Xencor pulls back from Genentech cancer pact to cut costs as CytomX drops ex-AbbVie ADC

Xencor and CytomX Therapeutics have taken a scalpel to their pipelines, stopping work on an ex-AbbVie antibody-drug conjugate (ADC) and pulling back from a co-development deal with Genentech to focus cash on other projects.

Compared to CytomX, Xencor is making more substantial changes to its strategy. Seeking to extend its runway into 2027, Xencor is rethinking its plans for three programs, including the IL-15 collaboration it entered into with Roche's Genentech unit in 2019. Since forming the deal, Xencor has funded 45% of the worldwide development costs of XmAb306 and other IL-15 assets. Now, the biotech is opting out of cost sharing.

Genentech has moved the potency-reduced IL15/IL15Rα-Fc fusion protein XmAb306 into a set of phase 1 trials in various cancers in combination with drugs including its checkpoint inhibitor Tecentriq. Xencor has previously warned investors that its support for the program, which would have secured it a 45% share of net profits from sales, may require it “to incur substantial costs in excess of available resources.”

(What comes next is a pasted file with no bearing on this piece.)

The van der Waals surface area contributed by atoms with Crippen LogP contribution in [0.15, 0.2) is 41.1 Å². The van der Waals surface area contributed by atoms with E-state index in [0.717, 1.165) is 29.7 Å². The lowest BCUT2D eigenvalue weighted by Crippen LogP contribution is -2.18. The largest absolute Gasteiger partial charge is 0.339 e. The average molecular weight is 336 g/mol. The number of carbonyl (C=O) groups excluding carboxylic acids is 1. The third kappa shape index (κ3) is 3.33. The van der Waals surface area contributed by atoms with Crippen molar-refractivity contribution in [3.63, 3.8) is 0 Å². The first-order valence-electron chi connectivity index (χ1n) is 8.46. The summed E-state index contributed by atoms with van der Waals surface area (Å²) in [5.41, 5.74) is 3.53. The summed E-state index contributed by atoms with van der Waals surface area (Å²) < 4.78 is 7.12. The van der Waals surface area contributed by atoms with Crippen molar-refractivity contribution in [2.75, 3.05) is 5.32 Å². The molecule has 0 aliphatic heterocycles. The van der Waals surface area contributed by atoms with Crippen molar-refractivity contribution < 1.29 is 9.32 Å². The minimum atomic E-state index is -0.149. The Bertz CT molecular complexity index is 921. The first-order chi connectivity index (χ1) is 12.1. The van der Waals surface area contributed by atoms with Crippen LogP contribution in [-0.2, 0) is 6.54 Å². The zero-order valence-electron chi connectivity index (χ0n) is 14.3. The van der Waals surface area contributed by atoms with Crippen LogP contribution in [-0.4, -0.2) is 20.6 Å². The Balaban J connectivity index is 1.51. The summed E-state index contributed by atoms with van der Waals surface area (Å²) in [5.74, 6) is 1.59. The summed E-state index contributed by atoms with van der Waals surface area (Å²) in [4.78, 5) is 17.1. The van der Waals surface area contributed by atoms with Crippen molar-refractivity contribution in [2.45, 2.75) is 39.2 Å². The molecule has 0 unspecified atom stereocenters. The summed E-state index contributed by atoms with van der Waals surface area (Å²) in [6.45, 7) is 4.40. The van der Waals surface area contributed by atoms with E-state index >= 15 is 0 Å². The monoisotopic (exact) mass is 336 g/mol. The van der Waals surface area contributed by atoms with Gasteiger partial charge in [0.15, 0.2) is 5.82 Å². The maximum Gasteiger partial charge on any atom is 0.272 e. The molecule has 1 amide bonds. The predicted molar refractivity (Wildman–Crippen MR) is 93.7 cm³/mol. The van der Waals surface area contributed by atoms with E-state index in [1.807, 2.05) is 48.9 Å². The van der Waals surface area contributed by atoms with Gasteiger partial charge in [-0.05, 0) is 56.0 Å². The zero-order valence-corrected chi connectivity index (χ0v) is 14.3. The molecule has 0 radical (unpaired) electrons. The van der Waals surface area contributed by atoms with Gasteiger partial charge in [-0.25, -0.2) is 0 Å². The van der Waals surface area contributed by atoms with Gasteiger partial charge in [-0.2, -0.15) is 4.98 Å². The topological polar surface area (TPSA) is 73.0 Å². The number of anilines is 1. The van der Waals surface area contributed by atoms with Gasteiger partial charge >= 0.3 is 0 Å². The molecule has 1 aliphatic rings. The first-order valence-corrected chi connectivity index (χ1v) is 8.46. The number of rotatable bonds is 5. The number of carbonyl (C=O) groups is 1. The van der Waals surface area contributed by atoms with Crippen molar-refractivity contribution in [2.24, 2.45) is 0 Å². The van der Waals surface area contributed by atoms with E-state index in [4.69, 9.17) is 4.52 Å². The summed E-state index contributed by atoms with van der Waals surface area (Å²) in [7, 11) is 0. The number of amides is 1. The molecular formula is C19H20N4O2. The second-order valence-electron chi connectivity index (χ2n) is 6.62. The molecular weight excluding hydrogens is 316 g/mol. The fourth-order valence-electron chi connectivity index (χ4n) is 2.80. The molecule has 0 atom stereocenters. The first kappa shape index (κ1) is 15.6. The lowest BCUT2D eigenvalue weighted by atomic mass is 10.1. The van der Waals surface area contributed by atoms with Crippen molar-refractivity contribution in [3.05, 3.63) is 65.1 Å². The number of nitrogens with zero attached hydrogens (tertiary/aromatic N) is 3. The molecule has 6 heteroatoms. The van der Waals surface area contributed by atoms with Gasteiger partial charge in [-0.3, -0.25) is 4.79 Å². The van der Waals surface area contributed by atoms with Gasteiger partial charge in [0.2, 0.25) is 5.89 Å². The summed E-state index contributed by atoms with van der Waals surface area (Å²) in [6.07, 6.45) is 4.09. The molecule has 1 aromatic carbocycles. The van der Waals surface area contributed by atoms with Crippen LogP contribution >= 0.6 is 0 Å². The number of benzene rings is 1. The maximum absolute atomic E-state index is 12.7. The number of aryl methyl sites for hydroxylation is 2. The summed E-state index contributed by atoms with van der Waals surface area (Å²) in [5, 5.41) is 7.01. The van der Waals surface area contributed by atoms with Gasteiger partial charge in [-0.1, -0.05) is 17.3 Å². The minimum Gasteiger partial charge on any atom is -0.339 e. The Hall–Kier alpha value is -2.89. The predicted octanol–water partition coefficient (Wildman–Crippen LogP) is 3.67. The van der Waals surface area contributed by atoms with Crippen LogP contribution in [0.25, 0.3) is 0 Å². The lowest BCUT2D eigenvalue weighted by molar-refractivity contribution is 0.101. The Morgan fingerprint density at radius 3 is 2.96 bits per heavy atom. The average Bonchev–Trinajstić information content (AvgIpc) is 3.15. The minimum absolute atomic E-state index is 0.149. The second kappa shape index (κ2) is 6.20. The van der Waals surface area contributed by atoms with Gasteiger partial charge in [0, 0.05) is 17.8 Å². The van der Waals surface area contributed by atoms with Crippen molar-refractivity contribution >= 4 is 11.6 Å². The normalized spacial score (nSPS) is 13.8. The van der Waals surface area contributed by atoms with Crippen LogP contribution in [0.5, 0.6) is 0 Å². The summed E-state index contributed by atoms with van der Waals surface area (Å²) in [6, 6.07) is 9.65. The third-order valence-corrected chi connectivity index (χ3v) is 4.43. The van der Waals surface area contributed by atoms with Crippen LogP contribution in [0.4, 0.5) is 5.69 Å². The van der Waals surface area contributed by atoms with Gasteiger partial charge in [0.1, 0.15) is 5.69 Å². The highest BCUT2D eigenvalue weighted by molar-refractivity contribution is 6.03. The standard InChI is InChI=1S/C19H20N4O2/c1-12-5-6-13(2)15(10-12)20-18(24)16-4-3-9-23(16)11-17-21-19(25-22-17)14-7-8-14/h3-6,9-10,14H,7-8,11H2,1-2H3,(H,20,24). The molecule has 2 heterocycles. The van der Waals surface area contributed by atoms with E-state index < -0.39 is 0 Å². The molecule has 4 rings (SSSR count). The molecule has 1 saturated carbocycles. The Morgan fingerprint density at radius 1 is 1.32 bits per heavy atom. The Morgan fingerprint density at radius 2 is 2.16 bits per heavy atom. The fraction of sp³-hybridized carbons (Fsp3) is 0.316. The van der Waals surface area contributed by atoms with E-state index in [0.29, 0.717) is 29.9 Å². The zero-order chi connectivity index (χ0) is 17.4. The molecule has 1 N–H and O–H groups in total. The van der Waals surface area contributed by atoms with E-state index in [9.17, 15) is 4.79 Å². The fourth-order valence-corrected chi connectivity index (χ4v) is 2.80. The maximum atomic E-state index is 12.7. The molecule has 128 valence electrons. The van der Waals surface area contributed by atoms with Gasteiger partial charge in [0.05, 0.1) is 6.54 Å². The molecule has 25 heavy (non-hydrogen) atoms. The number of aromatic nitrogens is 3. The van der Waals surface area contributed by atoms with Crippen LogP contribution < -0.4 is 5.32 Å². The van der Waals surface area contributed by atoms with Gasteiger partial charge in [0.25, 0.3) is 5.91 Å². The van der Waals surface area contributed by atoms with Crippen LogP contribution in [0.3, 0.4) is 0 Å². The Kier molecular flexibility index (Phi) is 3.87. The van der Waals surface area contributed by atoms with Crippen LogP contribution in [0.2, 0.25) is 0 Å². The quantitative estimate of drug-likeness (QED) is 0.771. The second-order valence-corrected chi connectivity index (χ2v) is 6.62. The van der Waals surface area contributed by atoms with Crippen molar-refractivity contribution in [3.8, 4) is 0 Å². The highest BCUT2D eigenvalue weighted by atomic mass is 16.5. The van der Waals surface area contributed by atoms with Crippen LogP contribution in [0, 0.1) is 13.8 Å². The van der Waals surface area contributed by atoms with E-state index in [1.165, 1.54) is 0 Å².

Xencor disclosed the change to the IL-15 collaboration alongside updates on its plans for vudalimab and XmAb104. Citing the “rapidly changing competitive environment,” the biotech revealed it is stopping the gynecologic tumor cohorts in the monotherapy study of its PD-1xCTLA-4 bispecific vudalimab. Work on other indications is continuing. 

The XmAb104 program is stopping altogether. Xencor decided to halt internal development on XmAb104 after data from phase 1 expansion cohorts fell short of the efficacy criteria for progressing further. The study expansion enrolled patients with microsatellite stable colorectal cancer. 

Xencor shared details of its updated strategy minutes before CytomX provided an update on CX-2029, a CD71-directed ADC. AbbVie walked away from CX-2029 in March, terminating the pact after getting a look at results from a phase 2 trial. 

CytomX reacquired the full rights to the program and began evaluating the next steps. Late Tuesday, the biotech revealed there will be no progress anytime soon, stating that “based on current priorities, [it] will not be directing significant additional investment in this program in the near-term.” The biotech made the call despite telling investors that it is “encouraged by the anti-tumor activity.”

Another company making program cuts is Genmab, which has axed an antibody-based therapy called GEN3009, according to a third quarter earnings report issued Tuesday. The bispecific was created using the company's DuoHexaBody technology targeting CD37.

Genmab had been testing GEN3009 in a phase 1/2 trial for B-cell non-Hodgkin lymphomas. That trial has now been discontinued based on a strategic review of Genmab's portfolio rather than safety or regulatory concerns, the company noted.

Editor's Note: This story was updated at 9:08 a.m. ET on November 8, 2023, to add details about Genmab's program discontinuation.